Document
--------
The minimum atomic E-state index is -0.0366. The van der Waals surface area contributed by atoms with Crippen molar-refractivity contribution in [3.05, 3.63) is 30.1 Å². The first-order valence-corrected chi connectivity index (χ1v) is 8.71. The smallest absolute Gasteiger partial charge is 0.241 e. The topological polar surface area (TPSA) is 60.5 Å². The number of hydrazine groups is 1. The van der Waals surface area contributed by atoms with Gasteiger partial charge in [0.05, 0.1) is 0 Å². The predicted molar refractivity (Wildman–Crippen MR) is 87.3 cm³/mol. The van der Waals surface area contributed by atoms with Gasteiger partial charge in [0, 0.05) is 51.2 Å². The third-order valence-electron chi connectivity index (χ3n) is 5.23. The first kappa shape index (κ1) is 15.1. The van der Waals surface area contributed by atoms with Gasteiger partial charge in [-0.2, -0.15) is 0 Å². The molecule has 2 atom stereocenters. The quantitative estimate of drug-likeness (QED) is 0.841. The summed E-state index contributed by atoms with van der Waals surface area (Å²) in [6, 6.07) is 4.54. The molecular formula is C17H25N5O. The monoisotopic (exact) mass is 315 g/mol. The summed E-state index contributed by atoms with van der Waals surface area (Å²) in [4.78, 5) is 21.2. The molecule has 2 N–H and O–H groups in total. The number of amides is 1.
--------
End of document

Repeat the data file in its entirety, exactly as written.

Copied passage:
The minimum atomic E-state index is -0.0366. The van der Waals surface area contributed by atoms with Crippen molar-refractivity contribution in [3.05, 3.63) is 30.1 Å². The first-order valence-corrected chi connectivity index (χ1v) is 8.71. The smallest absolute Gasteiger partial charge is 0.241 e. The topological polar surface area (TPSA) is 60.5 Å². The number of hydrazine groups is 1. The van der Waals surface area contributed by atoms with Gasteiger partial charge in [0.05, 0.1) is 0 Å². The predicted molar refractivity (Wildman–Crippen MR) is 87.3 cm³/mol. The van der Waals surface area contributed by atoms with Gasteiger partial charge in [0, 0.05) is 51.2 Å². The third-order valence-electron chi connectivity index (χ3n) is 5.23. The first kappa shape index (κ1) is 15.1. The van der Waals surface area contributed by atoms with Gasteiger partial charge in [-0.2, -0.15) is 0 Å². The molecule has 2 atom stereocenters. The quantitative estimate of drug-likeness (QED) is 0.841. The summed E-state index contributed by atoms with van der Waals surface area (Å²) in [6, 6.07) is 4.54. The molecular formula is C17H25N5O. The monoisotopic (exact) mass is 315 g/mol. The summed E-state index contributed by atoms with van der Waals surface area (Å²) in [4.78, 5) is 21.2. The molecule has 2 N–H and O–H groups in total. The number of amides is 1.